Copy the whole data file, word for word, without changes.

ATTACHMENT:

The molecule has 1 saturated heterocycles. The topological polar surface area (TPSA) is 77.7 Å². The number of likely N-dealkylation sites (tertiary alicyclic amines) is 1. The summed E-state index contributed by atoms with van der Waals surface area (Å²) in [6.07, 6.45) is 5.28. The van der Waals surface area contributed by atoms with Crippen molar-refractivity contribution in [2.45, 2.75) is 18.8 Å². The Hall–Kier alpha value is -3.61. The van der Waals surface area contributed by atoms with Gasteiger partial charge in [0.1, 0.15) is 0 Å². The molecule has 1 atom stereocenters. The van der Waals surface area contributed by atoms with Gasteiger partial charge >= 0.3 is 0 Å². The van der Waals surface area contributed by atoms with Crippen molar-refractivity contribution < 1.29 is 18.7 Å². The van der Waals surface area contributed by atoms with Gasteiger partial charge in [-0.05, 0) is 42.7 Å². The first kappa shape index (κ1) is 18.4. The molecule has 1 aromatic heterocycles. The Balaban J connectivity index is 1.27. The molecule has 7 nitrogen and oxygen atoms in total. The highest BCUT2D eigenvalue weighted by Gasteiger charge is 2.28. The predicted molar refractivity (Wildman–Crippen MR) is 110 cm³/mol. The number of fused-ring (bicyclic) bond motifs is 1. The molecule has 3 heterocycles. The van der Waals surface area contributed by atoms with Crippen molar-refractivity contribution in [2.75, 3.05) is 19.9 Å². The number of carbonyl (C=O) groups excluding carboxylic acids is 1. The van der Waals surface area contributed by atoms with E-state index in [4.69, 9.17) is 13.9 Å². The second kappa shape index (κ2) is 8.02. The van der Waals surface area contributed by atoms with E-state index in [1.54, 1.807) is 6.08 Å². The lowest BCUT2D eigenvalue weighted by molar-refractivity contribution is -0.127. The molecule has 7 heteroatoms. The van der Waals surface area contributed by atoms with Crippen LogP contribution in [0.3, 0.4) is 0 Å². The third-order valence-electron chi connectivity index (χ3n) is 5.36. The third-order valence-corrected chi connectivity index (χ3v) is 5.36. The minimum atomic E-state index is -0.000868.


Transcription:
The molecule has 1 saturated heterocycles. The topological polar surface area (TPSA) is 77.7 Å². The number of likely N-dealkylation sites (tertiary alicyclic amines) is 1. The summed E-state index contributed by atoms with van der Waals surface area (Å²) in [6.07, 6.45) is 5.28. The van der Waals surface area contributed by atoms with Crippen molar-refractivity contribution in [2.45, 2.75) is 18.8 Å². The Hall–Kier alpha value is -3.61. The van der Waals surface area contributed by atoms with Gasteiger partial charge in [0.1, 0.15) is 0 Å². The molecule has 1 atom stereocenters. The van der Waals surface area contributed by atoms with Gasteiger partial charge >= 0.3 is 0 Å². The van der Waals surface area contributed by atoms with Crippen molar-refractivity contribution < 1.29 is 18.7 Å². The van der Waals surface area contributed by atoms with Gasteiger partial charge in [-0.05, 0) is 42.7 Å². The first kappa shape index (κ1) is 18.4. The molecule has 1 aromatic heterocycles. The Balaban J connectivity index is 1.27. The molecule has 7 nitrogen and oxygen atoms in total. The highest BCUT2D eigenvalue weighted by Gasteiger charge is 2.28. The predicted molar refractivity (Wildman–Crippen MR) is 110 cm³/mol. The number of fused-ring (bicyclic) bond motifs is 1. The molecule has 3 heterocycles. The van der Waals surface area contributed by atoms with Crippen molar-refractivity contribution in [2.75, 3.05) is 19.9 Å². The number of carbonyl (C=O) groups excluding carboxylic acids is 1. The van der Waals surface area contributed by atoms with E-state index in [4.69, 9.17) is 13.9 Å². The second kappa shape index (κ2) is 8.02. The van der Waals surface area contributed by atoms with E-state index in [1.54, 1.807) is 6.08 Å². The lowest BCUT2D eigenvalue weighted by molar-refractivity contribution is -0.127. The molecule has 7 heteroatoms. The van der Waals surface area contributed by atoms with Crippen LogP contribution in [0.3, 0.4) is 0 Å². The third-order valence-electron chi connectivity index (χ3n) is 5.36. The third-order valence-corrected chi connectivity index (χ3v) is 5.36. The minimum atomic E-state index is -0.000868.